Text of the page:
Apocalypticism and the next social revolution

post-apoc

Courtesy of The Bookloft, bookstore in Great Barringdon MA, USA.

It won’t have escaped anyone’s notice that, since the UK Brexit vote in June this year, the media have been awash in prophecies of doom. The wildest non sequiturs have been put forward in normally quite sober media channels from this event, and now also from the election of Donald Trump as 45th President of the USA. It is being said that this will embolden far right movements everywhere, that it is a step on the road to a general breakdown of society, that the EU will collapse and so forth. Other than a sentiment of doom it is hard to see on what basis these predictions are put forward and they mostly defy logical reason. The doomsayers apparently feel no obligation to argue their point.

Objectively, such a domino effect is implausible. In times of uncertainty, people tend to take refuge in what they know – not in more madness. There is no unifying ideology likely to drive knock-off versions of either scenario. The British government stresses free trade, whilst Trump has advocated radical protectionism. We have seen the extreme right decline in several European countries over recent years, even as it continues to benefit from protest votes and confidence in traditional parties also declines (the opposite is often argued, but check the facts). Extreme right sentiment may have figured in both results, but it was hardly center stage. The Brexit vote delivered a massive boost to pro-EU sentiment in the remaining EU countries. So there is no reasonable basis for a prediction of more of the same – but it is one hell of a meme.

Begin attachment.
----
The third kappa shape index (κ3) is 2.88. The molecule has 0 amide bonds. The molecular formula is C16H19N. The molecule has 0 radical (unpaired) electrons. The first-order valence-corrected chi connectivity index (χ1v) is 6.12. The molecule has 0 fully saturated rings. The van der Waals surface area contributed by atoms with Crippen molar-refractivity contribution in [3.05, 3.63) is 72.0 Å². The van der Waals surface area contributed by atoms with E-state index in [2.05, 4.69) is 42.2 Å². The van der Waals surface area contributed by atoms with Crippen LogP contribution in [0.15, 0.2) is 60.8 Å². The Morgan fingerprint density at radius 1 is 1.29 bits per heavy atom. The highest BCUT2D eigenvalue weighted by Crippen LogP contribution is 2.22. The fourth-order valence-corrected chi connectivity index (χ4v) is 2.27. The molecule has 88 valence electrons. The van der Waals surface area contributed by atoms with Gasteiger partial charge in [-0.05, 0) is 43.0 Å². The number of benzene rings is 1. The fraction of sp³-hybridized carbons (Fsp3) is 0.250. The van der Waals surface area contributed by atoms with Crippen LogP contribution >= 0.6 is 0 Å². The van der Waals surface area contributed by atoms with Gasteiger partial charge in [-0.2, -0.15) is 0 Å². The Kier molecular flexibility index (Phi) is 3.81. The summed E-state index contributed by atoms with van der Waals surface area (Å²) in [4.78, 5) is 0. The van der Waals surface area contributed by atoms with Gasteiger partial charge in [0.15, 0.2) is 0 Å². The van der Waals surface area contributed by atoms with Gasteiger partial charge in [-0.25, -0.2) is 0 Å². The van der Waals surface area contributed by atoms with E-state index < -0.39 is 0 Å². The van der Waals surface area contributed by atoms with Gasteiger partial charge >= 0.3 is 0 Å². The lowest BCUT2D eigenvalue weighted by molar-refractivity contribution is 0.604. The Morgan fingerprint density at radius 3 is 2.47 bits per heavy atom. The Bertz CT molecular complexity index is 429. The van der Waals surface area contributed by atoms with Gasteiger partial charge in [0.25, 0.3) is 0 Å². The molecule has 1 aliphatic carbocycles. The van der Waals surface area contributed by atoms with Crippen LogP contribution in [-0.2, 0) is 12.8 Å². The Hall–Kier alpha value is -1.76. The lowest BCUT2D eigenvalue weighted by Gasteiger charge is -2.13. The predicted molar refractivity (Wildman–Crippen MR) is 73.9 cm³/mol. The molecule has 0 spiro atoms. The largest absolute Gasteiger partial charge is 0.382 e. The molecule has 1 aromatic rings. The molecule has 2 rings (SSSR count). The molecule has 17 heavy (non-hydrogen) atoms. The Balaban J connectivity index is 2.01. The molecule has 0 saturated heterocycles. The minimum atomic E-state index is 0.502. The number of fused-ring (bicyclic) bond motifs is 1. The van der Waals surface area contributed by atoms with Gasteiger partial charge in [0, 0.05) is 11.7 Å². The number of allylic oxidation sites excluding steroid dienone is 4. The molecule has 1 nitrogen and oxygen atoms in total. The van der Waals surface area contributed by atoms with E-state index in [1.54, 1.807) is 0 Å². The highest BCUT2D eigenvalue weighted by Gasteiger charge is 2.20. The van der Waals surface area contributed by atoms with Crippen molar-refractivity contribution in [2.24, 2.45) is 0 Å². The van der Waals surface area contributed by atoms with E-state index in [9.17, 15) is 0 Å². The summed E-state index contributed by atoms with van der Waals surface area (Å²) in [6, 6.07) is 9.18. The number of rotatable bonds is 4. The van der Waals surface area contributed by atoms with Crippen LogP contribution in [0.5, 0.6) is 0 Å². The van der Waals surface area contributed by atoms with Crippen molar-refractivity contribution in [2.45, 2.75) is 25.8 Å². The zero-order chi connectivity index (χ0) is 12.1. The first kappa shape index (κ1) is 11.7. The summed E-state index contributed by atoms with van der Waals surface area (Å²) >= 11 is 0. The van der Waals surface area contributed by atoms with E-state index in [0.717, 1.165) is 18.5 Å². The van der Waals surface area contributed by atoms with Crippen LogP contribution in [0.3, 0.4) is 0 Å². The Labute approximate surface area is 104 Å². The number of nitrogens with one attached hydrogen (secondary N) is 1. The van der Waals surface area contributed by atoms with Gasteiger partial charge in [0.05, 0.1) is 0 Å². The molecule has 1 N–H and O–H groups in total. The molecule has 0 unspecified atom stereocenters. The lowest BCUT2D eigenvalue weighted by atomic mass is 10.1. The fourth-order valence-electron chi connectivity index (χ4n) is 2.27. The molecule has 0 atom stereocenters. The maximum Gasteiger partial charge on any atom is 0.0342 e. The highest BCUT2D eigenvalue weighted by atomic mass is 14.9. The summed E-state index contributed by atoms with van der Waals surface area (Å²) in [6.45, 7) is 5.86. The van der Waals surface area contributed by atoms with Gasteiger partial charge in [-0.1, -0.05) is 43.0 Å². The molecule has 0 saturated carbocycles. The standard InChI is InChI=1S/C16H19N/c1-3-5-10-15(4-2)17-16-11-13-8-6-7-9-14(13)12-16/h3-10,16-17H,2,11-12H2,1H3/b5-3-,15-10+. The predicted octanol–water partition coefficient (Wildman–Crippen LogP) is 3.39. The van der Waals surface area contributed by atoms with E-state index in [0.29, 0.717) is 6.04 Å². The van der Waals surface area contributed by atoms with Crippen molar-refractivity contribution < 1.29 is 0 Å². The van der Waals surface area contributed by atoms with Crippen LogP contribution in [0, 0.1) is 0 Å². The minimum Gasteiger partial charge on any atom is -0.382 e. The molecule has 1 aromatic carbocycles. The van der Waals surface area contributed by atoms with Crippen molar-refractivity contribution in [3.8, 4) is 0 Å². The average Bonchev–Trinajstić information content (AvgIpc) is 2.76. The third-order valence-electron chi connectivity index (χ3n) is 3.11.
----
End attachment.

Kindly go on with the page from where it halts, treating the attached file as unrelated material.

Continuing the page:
In 1958, C.J. Jung published his book Flying Saucers: a Modern Myth of Things Seen in the Sky. In it, he interpreted the UFO phenomenon, then at its height in the West, as a projection of concerns related to the Cold War and the fear of nuclear confrontation with the USSR. The second half of this year has seen another curious meme gain widespread traction: that of the “killer clown“. This phenomenon literally cries out for a similar Jungian interpretation. What is Trump – or at least, what is he widely portrayed in the liberal media as being – other than a “killer clown”? And, apparently, they are on the loose everywhere, threatening to overrun civilization. Or at least our ego defenses.

In the midst of the Cold War hysteria, though, another kind of revolution was taking root in America. The Beat Generation led into the hippies and, in 1967, the iconic Summer of Love: the zenith of the then counterculture which was to have myriad repercussions in art, politics, science and culture. Simultaneously, the Civil Rights movement was to have a fundamental impact on the rights and opportunities open to black people. Apocalyptic sentiment was rampant in political discourse, but with hindsight we see it to have been instrumentalized and overblown. In fact, I would suggest, it served the role of buttressing the final days of a political system and set of values which had outlived its usefulness. The establishment, in other words, was indeed threatened; society was not.